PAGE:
I can’t remember, but I did have one such experience at a Home Depot years ago. Seems they let a ADT sales rep loose in the store to annoy customers. I told him the day I need ADT is the day I move to another neighborhood, then went to Lowes for whatever it was I needed. As I recall, that didn’t last very long either – a single weekend, I think.

  5. Antediluvian says:

    Stores will continue to do this as long as it brings in more money than they lose. To the higher-ups, it’s simple math. They don’t get the quality of the shopping experience and the other intangibles that come from enjoying your visit (eg, stay longer, spend more money, tell people about your good experience).

    That’s because THEY don’t have to shop at their own stores and have to deal with this crap.

  6. rmz says:

    I think a lot of the problem would go away if membership cards / credit cards / promotions weren’t tied into employees’ performance reviews and/or used to push someone out of the schedule.

    Unfortunately, in the meantime we get to deal with unethical employees double-scanning your credit card to sign you up for memberships and the like.

  7. Brie says:

    I wouldn’t say they’ve entirely lost my business, but Banana Republic would definitely get more of my money if they didn’t push the credit card, and I’ve told them that.

  8. IphtashuFitz says:

    At the HD in Reading, MA I’m accosted almost every time I go in the front door by a guy in an HD smock trying to pimp free estimates for doors, windows, siding, furnaces, or whatever they felt like pushing at the time. I live in a condo, so things like siding, windows, etc. are basically meaningless to me. I also work at a theater in the area so I go there on a fairly regular basis to buy all sorts of odds & ends needed to build sets, rewire lights, etc. so I get accosted by these mooks on a regular basis. At first I just started ignoring the guy and after his little spiel to try to get my attention he’d always say “Thank you” in a pretty loud voice. So now I always go into the building through the contractors entrance rather than the main entrance so I can avoid this or any other annoyances that the HD folks might set up there. There’s also a Lowes a few exits down the highway from the HD and I’ve started going there more in part because of this, despite the fact that the parking situation at the Lowes is horrendous compared to the HD…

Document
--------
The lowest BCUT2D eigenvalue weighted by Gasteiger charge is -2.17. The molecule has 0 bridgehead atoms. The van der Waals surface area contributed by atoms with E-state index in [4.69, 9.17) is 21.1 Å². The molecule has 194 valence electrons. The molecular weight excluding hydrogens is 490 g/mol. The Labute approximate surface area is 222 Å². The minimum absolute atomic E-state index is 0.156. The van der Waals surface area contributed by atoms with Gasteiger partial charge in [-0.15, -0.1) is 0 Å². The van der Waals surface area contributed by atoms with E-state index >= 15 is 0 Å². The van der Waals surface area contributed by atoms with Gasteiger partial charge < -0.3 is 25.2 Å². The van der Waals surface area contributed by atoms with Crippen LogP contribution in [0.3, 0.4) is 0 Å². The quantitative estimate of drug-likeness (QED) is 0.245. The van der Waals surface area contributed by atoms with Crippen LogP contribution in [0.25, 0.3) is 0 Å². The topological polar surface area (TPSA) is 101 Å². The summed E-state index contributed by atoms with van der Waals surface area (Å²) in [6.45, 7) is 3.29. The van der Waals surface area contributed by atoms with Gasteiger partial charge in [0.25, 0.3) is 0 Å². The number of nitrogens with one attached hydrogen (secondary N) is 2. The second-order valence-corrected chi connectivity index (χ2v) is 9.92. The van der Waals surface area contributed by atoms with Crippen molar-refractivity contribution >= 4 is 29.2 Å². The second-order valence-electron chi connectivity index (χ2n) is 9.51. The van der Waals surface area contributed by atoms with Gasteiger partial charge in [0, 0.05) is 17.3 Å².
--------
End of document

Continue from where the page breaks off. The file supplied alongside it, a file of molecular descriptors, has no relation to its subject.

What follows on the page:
9. bohemian says:

    Best Buy
    Radio Shack
    Linens & Things

    I hate having to run these stupid marketing gauntlets in order to buy something.

    If people in a store want to sell me something how about helping sell me what I came in there for. I find Home Depots walking commercials really obnoxious considering you can’t get someone to help you locate large box products or find the location of what your after. They have lost the sale of a generator and a scroll saw because they couldn’t be bothered helping me get a box down out of extra stock.

  10. Meisterjager says:

    A simple ‘No Thank-you’ isn’t too much effort really, is it?

    I hate to be playing the role of the usual cynical Consumerist, but I hardly think these particular actions on the part of HD call for a boycott of their stores, the strength of your arguement deoen’t justify this for me. I’m sure there are plenty of other reasons to avoid the place (heck, I’m POSITIVE there are), I just don’t think this can be taken into account.